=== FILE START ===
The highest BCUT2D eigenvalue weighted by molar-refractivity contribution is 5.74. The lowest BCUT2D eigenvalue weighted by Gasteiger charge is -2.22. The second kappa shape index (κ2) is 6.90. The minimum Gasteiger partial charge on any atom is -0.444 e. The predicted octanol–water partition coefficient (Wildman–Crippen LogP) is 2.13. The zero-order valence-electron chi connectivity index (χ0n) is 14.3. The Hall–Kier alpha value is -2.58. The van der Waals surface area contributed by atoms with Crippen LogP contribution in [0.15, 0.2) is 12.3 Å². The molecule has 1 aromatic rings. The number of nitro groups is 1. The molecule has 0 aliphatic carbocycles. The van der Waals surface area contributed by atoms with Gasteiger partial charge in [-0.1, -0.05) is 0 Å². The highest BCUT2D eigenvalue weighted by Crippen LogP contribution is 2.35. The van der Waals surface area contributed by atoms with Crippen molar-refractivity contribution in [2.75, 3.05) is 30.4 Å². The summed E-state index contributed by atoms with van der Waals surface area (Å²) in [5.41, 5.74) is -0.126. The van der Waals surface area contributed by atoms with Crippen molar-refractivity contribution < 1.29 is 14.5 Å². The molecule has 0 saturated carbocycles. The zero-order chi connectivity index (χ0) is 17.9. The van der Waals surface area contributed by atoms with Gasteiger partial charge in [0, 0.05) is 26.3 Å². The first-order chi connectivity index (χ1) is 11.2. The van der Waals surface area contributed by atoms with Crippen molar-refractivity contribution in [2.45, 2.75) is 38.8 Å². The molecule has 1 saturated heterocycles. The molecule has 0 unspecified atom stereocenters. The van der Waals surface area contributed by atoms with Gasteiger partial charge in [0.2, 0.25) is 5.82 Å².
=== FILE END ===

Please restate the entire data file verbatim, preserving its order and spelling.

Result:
The highest BCUT2D eigenvalue weighted by molar-refractivity contribution is 5.74. The lowest BCUT2D eigenvalue weighted by Gasteiger charge is -2.22. The second kappa shape index (κ2) is 6.90. The minimum Gasteiger partial charge on any atom is -0.444 e. The predicted octanol–water partition coefficient (Wildman–Crippen LogP) is 2.13. The zero-order valence-electron chi connectivity index (χ0n) is 14.3. The Hall–Kier alpha value is -2.58. The van der Waals surface area contributed by atoms with Crippen LogP contribution in [0.15, 0.2) is 12.3 Å². The molecule has 1 aromatic rings. The number of nitro groups is 1. The molecule has 0 aliphatic carbocycles. The van der Waals surface area contributed by atoms with Gasteiger partial charge in [-0.1, -0.05) is 0 Å². The highest BCUT2D eigenvalue weighted by Crippen LogP contribution is 2.35. The van der Waals surface area contributed by atoms with Crippen molar-refractivity contribution in [2.75, 3.05) is 30.4 Å². The summed E-state index contributed by atoms with van der Waals surface area (Å²) in [5.41, 5.74) is -0.126. The van der Waals surface area contributed by atoms with Crippen molar-refractivity contribution < 1.29 is 14.5 Å². The molecule has 0 saturated carbocycles. The zero-order chi connectivity index (χ0) is 17.9. The van der Waals surface area contributed by atoms with Gasteiger partial charge in [0, 0.05) is 26.3 Å². The first-order chi connectivity index (χ1) is 11.2. The van der Waals surface area contributed by atoms with Crippen molar-refractivity contribution in [2.45, 2.75) is 38.8 Å². The molecule has 1 saturated heterocycles. The molecule has 0 unspecified atom stereocenters. The van der Waals surface area contributed by atoms with Gasteiger partial charge in [0.2, 0.25) is 5.82 Å².